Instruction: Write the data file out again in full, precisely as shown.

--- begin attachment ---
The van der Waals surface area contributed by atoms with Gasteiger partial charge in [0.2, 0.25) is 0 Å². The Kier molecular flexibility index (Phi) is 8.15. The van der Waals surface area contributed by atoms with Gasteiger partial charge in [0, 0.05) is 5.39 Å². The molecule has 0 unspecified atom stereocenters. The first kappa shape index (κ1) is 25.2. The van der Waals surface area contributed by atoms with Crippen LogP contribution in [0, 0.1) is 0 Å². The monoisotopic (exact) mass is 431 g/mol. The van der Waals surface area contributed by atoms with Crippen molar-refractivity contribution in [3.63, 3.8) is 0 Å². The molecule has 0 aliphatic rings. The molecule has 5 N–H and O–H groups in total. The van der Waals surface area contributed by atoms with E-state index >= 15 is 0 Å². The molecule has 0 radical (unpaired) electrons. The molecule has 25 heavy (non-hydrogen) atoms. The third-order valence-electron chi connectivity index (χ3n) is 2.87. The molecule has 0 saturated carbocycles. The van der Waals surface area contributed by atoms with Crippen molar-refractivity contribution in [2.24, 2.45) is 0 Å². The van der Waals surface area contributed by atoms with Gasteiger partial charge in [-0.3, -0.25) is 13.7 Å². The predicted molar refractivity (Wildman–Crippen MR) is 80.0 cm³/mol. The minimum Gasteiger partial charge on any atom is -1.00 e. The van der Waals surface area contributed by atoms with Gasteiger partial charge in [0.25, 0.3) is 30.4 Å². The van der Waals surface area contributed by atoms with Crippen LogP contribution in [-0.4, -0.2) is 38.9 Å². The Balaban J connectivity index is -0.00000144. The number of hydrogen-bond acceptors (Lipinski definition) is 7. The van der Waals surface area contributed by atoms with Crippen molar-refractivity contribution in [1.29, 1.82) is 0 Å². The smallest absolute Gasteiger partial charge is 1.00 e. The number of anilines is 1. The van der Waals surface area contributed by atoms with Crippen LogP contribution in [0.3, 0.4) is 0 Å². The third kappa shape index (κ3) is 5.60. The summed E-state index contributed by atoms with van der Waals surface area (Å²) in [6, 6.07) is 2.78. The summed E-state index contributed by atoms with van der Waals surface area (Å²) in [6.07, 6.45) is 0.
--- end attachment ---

The van der Waals surface area contributed by atoms with Gasteiger partial charge in [0.2, 0.25) is 0 Å². The Kier molecular flexibility index (Phi) is 8.15. The van der Waals surface area contributed by atoms with Gasteiger partial charge in [0, 0.05) is 5.39 Å². The molecule has 0 unspecified atom stereocenters. The first kappa shape index (κ1) is 25.2. The van der Waals surface area contributed by atoms with Crippen LogP contribution in [0, 0.1) is 0 Å². The monoisotopic (exact) mass is 431 g/mol. The van der Waals surface area contributed by atoms with Crippen molar-refractivity contribution in [3.63, 3.8) is 0 Å². The molecule has 0 aliphatic rings. The molecule has 5 N–H and O–H groups in total. The van der Waals surface area contributed by atoms with E-state index >= 15 is 0 Å². The molecule has 0 radical (unpaired) electrons. The molecule has 25 heavy (non-hydrogen) atoms. The third-order valence-electron chi connectivity index (χ3n) is 2.87. The molecule has 0 saturated carbocycles. The van der Waals surface area contributed by atoms with Crippen molar-refractivity contribution in [2.24, 2.45) is 0 Å². The van der Waals surface area contributed by atoms with Gasteiger partial charge in [-0.3, -0.25) is 13.7 Å². The predicted molar refractivity (Wildman–Crippen MR) is 80.0 cm³/mol. The minimum Gasteiger partial charge on any atom is -1.00 e. The van der Waals surface area contributed by atoms with Gasteiger partial charge in [0.25, 0.3) is 30.4 Å². The van der Waals surface area contributed by atoms with Crippen LogP contribution in [-0.4, -0.2) is 38.9 Å². The Balaban J connectivity index is -0.00000144. The number of hydrogen-bond acceptors (Lipinski definition) is 7. The van der Waals surface area contributed by atoms with Crippen molar-refractivity contribution in [1.29, 1.82) is 0 Å². The smallest absolute Gasteiger partial charge is 1.00 e. The number of anilines is 1. The van der Waals surface area contributed by atoms with Crippen LogP contribution in [0.3, 0.4) is 0 Å². The third kappa shape index (κ3) is 5.60. The summed E-state index contributed by atoms with van der Waals surface area (Å²) in [6, 6.07) is 2.78. The summed E-state index contributed by atoms with van der Waals surface area (Å²) in [6.07, 6.45) is 0.